A little-known tax avoidance trick in the world of recruitment that costs the Treasury hundreds of millions of pounds a year is to be consigned to history.
In major project-based industries like construction, security and oil and gas, big contractors generally use recruitment companies to find them the workers they need.
The workers are generally self-employed, meaning the contractor does not have to pay their National Insurance and PAYE. They are also denied employment rights such as holiday pay and redundancy notice terms.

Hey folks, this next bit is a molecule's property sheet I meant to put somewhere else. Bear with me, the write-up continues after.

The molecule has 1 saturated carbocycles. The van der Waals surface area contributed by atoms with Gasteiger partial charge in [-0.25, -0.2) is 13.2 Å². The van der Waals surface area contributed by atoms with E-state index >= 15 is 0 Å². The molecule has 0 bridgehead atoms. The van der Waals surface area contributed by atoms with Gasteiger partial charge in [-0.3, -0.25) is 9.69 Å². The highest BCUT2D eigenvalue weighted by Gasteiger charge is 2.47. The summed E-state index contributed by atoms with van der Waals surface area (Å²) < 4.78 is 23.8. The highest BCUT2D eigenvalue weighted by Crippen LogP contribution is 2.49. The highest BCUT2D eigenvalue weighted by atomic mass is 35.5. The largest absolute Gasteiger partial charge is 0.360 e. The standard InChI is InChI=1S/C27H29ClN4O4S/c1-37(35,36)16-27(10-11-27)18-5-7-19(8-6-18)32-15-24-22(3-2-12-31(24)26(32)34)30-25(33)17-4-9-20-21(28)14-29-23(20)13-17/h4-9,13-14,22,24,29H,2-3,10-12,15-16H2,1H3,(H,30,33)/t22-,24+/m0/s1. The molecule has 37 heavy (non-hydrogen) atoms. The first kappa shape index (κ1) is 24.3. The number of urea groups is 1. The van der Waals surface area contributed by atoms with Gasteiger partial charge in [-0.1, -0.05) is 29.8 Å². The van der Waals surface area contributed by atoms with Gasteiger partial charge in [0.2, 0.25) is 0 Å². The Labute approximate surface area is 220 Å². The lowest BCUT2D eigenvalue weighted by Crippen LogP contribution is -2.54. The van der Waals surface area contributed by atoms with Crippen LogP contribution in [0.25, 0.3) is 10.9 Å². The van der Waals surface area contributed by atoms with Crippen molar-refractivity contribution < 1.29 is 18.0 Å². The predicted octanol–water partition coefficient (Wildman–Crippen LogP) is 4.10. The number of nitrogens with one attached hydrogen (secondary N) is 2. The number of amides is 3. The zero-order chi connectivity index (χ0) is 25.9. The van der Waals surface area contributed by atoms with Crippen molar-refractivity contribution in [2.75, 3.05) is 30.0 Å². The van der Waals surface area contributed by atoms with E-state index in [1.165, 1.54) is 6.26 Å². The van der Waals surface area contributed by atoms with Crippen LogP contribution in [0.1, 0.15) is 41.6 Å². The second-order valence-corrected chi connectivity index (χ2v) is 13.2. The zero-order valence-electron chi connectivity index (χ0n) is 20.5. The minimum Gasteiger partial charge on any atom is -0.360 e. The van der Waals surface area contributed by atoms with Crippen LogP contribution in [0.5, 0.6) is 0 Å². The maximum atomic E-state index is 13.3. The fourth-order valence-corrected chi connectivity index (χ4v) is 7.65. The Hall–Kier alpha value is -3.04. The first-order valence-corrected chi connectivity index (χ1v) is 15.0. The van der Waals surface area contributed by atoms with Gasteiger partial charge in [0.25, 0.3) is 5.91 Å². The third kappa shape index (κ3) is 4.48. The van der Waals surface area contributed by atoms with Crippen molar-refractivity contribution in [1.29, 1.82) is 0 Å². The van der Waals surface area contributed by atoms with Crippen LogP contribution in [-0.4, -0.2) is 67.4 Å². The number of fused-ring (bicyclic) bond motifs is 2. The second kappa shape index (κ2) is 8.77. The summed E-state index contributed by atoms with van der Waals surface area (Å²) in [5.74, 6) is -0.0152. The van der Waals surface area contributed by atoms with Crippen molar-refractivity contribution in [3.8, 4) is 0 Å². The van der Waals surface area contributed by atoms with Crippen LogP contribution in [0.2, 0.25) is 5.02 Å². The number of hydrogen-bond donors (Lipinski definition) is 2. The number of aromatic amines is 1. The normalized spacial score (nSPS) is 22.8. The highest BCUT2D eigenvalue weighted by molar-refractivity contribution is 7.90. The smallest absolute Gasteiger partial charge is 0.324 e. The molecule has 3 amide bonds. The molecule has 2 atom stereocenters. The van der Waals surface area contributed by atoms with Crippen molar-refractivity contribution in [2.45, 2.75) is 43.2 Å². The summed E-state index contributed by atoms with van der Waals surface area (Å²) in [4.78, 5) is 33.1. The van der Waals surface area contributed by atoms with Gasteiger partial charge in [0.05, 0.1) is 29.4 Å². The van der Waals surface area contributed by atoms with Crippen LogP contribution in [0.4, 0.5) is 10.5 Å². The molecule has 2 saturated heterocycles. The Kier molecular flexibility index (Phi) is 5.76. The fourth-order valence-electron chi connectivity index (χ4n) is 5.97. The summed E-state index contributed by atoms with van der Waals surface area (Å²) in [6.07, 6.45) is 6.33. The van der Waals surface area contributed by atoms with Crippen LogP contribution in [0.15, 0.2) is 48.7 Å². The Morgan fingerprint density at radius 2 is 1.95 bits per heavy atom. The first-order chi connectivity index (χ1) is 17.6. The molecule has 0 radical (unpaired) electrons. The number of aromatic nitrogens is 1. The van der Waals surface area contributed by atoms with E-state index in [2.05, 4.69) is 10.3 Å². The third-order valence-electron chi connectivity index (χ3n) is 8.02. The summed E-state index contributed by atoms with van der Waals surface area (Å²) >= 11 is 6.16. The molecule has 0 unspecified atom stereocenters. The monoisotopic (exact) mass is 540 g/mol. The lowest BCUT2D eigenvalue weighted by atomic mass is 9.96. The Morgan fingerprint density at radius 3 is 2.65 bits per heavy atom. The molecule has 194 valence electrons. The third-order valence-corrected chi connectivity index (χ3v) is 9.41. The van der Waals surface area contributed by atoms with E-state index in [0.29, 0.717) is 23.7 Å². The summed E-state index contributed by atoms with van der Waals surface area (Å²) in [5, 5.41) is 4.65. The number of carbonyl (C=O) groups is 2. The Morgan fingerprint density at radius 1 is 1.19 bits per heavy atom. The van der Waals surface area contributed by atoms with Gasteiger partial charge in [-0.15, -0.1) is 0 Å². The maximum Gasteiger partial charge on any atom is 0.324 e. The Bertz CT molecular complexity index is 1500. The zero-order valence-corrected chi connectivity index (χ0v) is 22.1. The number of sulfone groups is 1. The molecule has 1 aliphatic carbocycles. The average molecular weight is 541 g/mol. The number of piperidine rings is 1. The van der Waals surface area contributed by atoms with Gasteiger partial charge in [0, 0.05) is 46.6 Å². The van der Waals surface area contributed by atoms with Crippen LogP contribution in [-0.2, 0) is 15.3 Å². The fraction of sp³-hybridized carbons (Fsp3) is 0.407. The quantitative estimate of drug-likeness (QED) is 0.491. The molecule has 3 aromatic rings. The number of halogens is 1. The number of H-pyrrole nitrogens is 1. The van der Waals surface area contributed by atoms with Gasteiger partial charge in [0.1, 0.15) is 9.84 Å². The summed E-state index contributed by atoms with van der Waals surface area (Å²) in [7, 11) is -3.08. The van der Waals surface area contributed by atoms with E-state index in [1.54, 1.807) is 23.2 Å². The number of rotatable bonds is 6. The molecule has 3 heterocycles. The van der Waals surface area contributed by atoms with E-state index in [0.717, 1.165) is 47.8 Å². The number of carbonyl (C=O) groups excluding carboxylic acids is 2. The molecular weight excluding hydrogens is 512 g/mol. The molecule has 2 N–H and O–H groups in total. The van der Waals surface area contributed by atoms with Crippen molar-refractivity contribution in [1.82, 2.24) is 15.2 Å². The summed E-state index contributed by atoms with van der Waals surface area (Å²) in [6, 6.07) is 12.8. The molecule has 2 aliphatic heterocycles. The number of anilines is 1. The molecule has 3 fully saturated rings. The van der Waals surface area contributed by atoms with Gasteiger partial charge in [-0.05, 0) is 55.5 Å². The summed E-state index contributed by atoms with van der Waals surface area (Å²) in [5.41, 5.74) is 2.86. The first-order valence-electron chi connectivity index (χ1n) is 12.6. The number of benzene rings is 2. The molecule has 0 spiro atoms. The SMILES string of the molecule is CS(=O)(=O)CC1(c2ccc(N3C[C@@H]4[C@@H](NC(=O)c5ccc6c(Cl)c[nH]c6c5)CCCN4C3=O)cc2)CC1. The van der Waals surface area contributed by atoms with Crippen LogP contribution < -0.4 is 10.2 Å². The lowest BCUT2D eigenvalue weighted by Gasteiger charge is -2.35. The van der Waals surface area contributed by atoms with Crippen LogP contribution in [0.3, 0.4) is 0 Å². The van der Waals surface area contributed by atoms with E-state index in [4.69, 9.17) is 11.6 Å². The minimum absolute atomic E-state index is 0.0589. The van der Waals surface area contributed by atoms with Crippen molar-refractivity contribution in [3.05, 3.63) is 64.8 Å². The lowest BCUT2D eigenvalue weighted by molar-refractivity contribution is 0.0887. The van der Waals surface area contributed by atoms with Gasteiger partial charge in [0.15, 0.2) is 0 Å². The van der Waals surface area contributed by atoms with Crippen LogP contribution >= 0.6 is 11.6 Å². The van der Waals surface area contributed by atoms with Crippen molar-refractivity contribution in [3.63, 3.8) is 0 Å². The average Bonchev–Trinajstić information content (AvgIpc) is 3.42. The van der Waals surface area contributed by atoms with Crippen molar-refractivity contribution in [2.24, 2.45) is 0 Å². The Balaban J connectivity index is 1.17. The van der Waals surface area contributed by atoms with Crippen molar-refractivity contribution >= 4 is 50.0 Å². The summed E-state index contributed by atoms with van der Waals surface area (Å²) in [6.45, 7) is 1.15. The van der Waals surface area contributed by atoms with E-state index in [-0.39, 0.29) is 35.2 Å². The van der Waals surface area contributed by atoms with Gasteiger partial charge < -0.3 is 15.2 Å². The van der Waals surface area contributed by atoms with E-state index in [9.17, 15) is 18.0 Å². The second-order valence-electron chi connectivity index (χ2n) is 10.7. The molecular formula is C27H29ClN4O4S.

The government believes that, in many of these cases, the workers are, to all intents and purposes, employees and should be treated as such for tax and employment rights purposes.
Aidan Sutton, director at PWC, said: “These kinds of arrangements put companies who directly employ their workforce at a competitive disadvantage. I certainly welcome the government cracking down on abuse in this area, but I hope it doesn’t catch innocent commercial arrangements.”
While the Treasury was thin on detail, it declared that it was going to tackle “contrived contracts” – in other words, those most obviously created for the purpose of avoiding tax rather than genuinely reflecting the work undertaken.
Despite the lack of concrete proposals, the government claimed the measures will raise £2bn in taxes in the next five years.